equilibrium phases, and have neglected the possibility of collapse and reorientation phases. A consequent
shortcoming of this limited vision is that conditions for system continuation have either been taken for granted, or
have been confined to notions of status quo stability or incremental change. Accordingly, the stages of collapse and
reorientation have been framed out of consideration and widely ignored. We use the adaptive cycles as a conceptual
metaphor to understand change in farming systems. While in practice it may be difficult to observe all phases in
farming systems (Van Apeldoorn et al., 2011), understanding adaptive cycles improves understanding of resilience
(Carpenter et al., 2001). For instance, while many agricultural sectors seem persistent, drastic system changes
(regime shifts) within one generation (Cumming and Peterson, 2017) may be the result of a tipping point.
2.1 Three main processes
Studies assessing the resilience of agricultural systems mostly focus on agricultural production processes (e.g. Porter
et al., 2013) and generally find that diverse systems are more resilient to variability (e.g. Reidsma and Ewert, 2008;
Gil et al., 2017 ). However, in practice, changes in among others technology, markets and policy resulted in larger
and more specialised farms (Andersen et al., 2007; Mandryk et al., 2012). Hence, developments in agriculture can
only be understood if multiple processes are considered simultaneously. We emphasize three main adaptive cycle
processes that are essential for EU farming systems: next to agricultural production processes, these are farm
demographics, and governance processes (Fig. 1).
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Report on resilience framework for EU agriculture
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Agreement No. 727520
Agricultural production is defined as the agricultural and multifunctional activities undertaken by farms leading to
the provision of private and public goods, such as the provision of food and fibre, regulating services for climate
change mitigation and clean water as well as cultural services such as landscapes (e.g. Reidsma et al., 2015). Farm
demographics concern the provision of labour to farming systems, capturing both farm populations and hired labour
force. Governance is defined as the organization and process of societal steering
through a mixture of
economic,
communicative, and regulatory steering mechanisms, ultimately aimed at the realization of collective goals (Kjaer,
2004). In our framework, governance embraces elements of the Common Agricultural Policy (CAP) and its national
transpositions, public and private regulations affecting agricultural production chains, and public and private risk
management strategies. Other processes affecting the performance of farming systems, such as local infrastructure
and culture, are incorporated as farming system characteristics.
2.2 Stages of adaptive cycle processes
In reality, the processes depicted in Fig. 1 are not as regular as this conceptual representation suggests. However,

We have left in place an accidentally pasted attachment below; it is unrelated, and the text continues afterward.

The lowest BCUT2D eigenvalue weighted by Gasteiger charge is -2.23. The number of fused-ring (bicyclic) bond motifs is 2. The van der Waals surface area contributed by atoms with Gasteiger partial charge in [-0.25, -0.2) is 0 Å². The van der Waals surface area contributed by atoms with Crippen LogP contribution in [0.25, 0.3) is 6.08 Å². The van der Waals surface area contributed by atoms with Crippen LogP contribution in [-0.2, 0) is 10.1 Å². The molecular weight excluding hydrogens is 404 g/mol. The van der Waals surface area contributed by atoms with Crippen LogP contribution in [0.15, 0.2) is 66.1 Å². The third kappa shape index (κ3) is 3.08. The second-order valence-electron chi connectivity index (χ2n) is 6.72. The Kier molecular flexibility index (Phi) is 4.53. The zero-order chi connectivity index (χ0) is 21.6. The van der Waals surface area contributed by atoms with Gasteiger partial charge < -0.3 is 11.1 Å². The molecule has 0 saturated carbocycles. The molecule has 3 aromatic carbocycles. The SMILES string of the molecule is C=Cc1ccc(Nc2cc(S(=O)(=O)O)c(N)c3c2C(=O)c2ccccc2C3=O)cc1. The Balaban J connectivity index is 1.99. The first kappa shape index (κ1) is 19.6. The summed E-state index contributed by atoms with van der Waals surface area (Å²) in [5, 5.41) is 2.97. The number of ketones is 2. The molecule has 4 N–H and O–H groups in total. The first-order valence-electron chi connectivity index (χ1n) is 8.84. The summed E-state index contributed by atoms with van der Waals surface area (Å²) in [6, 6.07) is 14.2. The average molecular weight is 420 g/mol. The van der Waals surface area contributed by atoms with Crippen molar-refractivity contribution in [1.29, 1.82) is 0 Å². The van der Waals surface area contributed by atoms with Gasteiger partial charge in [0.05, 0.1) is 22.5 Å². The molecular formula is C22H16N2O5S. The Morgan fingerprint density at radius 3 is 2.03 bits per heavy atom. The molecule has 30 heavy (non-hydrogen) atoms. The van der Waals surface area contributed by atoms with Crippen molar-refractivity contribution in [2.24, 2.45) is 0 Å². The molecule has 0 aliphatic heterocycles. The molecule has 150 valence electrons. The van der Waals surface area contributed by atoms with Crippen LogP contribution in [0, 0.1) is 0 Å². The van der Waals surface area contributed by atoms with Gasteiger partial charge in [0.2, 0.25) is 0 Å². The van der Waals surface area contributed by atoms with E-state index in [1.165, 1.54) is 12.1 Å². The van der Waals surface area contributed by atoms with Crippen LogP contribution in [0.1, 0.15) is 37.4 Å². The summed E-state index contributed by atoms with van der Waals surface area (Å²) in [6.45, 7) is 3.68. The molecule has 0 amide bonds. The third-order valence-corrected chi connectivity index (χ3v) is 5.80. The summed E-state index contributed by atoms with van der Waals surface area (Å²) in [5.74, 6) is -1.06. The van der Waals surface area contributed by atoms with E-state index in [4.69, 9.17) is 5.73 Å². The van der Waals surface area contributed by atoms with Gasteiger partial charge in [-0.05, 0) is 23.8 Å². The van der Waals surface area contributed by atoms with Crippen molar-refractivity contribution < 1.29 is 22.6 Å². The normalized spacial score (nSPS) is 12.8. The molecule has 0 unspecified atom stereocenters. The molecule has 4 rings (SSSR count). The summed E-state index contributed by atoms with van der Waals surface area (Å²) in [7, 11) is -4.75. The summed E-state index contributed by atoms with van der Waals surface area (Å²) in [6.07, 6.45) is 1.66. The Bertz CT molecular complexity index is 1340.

in the domain of each constituent adaptive cycle, indications of the main stages can be distinguished. Adaptive
agricultural production cycles have been analysed since the recognition of the hog cycle and consequent
development of the cobweb model (Hanau 1927, Ezekiel 1928). However, the emergence of adaptive cycles goes
far beyond these patterns of price and supply responses that are found in farm sectors with delayed supply
responses. An illustrative example is the pig production sector in North-Western Europe, which saw enormous
growth in the past due to increasing connectedness to global input and output markets (Assefa et al., 2017a).
However, over recent years conventional pig production lost connectedness with markets and society due to a
variety of factors, including a higher valuation of animal welfare, environmental problems and political
developments (e.g., the Russian embargo). As a result, many farms quit the market through loss of perspectives or
even bankruptcy (collapse) or more orderly professional reorientation . This phenomenon extends not just to
Figure 1: The resilience concept for farming systems.
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Report on resilience framework for EU agriculture
This Project has received funds from the European Union’s Horizon 2020 research and innovation programme under Grant
Agreement No. 727520
“factory farms”, but also to farms which use relatively traditional production techniques. On the other hand, the EU
ban on battery cages for laying hens in 2012 and the delisting of eggs from such facilities by major retailers in
countries such as the Netherlands and Germany several years before led to the exit of “battery egg” production on
a massive scale, whereas many family-based businesses used this opportunity for reorientation towards alternative
technologies (Spiller et al., 2015). Besides such involuntary developments, farmers in various branches of
production, along with value chain actors, have transformed their production systems by endowing their products
with credence characteristics (such as organic and local food), thereby finding new ways to connect to markets and
society, and new potential for growth.
On the global scale, agricultural price spikes in 2008 and 2011/12, led to increasing concerns that the process
of the technological treadmill may have slowed down, and agricultural production may no longer grow as fast as
demand (e.g., von Witzke, 2008). These price spikes were accompanied by substantial fluctuations of prices of
energy and fertilizers . Whilst these increased production costs, they also revealed new potential markets for non-
food agricultural products, including bioenergy and other alternative feedstock sources . Equally, recent subsequent